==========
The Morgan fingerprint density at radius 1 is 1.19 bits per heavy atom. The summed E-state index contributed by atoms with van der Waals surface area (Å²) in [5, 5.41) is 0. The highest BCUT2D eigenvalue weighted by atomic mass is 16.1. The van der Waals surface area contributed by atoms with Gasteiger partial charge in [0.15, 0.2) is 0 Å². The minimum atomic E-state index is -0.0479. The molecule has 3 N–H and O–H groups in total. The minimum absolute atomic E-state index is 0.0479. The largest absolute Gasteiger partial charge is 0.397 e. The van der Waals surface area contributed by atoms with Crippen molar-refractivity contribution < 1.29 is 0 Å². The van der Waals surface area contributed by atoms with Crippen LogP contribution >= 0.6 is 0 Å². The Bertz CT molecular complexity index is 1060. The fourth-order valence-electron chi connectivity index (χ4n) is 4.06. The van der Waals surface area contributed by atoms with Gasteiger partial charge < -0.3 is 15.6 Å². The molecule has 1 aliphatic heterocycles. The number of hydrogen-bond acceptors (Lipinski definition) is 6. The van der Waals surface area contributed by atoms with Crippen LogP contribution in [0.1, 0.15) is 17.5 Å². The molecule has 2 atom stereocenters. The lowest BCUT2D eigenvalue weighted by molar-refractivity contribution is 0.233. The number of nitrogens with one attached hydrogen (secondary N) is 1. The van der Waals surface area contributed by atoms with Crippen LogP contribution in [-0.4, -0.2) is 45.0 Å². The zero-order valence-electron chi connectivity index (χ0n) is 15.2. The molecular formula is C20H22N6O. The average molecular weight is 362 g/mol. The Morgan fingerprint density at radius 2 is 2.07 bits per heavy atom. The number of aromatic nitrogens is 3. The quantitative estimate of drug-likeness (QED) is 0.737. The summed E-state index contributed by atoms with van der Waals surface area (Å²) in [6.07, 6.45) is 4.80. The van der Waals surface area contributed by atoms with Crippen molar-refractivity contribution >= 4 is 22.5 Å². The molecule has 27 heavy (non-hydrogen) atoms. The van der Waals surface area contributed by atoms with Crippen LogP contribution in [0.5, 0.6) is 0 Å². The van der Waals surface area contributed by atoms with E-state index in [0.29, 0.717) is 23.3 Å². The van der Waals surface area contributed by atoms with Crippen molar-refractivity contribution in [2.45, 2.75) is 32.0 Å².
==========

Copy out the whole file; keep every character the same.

The Morgan fingerprint density at radius 1 is 1.19 bits per heavy atom. The summed E-state index contributed by atoms with van der Waals surface area (Å²) in [5, 5.41) is 0. The highest BCUT2D eigenvalue weighted by atomic mass is 16.1. The van der Waals surface area contributed by atoms with Gasteiger partial charge in [0.15, 0.2) is 0 Å². The minimum atomic E-state index is -0.0479. The molecule has 3 N–H and O–H groups in total. The minimum absolute atomic E-state index is 0.0479. The largest absolute Gasteiger partial charge is 0.397 e. The van der Waals surface area contributed by atoms with Crippen molar-refractivity contribution < 1.29 is 0 Å². The van der Waals surface area contributed by atoms with Crippen LogP contribution >= 0.6 is 0 Å². The Bertz CT molecular complexity index is 1060. The fourth-order valence-electron chi connectivity index (χ4n) is 4.06. The van der Waals surface area contributed by atoms with Gasteiger partial charge < -0.3 is 15.6 Å². The molecule has 1 aliphatic heterocycles. The number of hydrogen-bond acceptors (Lipinski definition) is 6. The van der Waals surface area contributed by atoms with Crippen LogP contribution in [0.1, 0.15) is 17.5 Å². The molecule has 2 atom stereocenters. The lowest BCUT2D eigenvalue weighted by molar-refractivity contribution is 0.233. The number of nitrogens with one attached hydrogen (secondary N) is 1. The van der Waals surface area contributed by atoms with Crippen LogP contribution in [-0.4, -0.2) is 45.0 Å². The zero-order valence-electron chi connectivity index (χ0n) is 15.2. The molecular formula is C20H22N6O. The average molecular weight is 362 g/mol. The Morgan fingerprint density at radius 2 is 2.07 bits per heavy atom. The number of aromatic nitrogens is 3. The quantitative estimate of drug-likeness (QED) is 0.737. The summed E-state index contributed by atoms with van der Waals surface area (Å²) in [6.07, 6.45) is 4.80. The van der Waals surface area contributed by atoms with Crippen molar-refractivity contribution >= 4 is 22.5 Å². The molecule has 27 heavy (non-hydrogen) atoms. The van der Waals surface area contributed by atoms with Crippen LogP contribution in [0.5, 0.6) is 0 Å². The van der Waals surface area contributed by atoms with E-state index in [0.29, 0.717) is 23.3 Å². The van der Waals surface area contributed by atoms with Crippen molar-refractivity contribution in [2.45, 2.75) is 32.0 Å².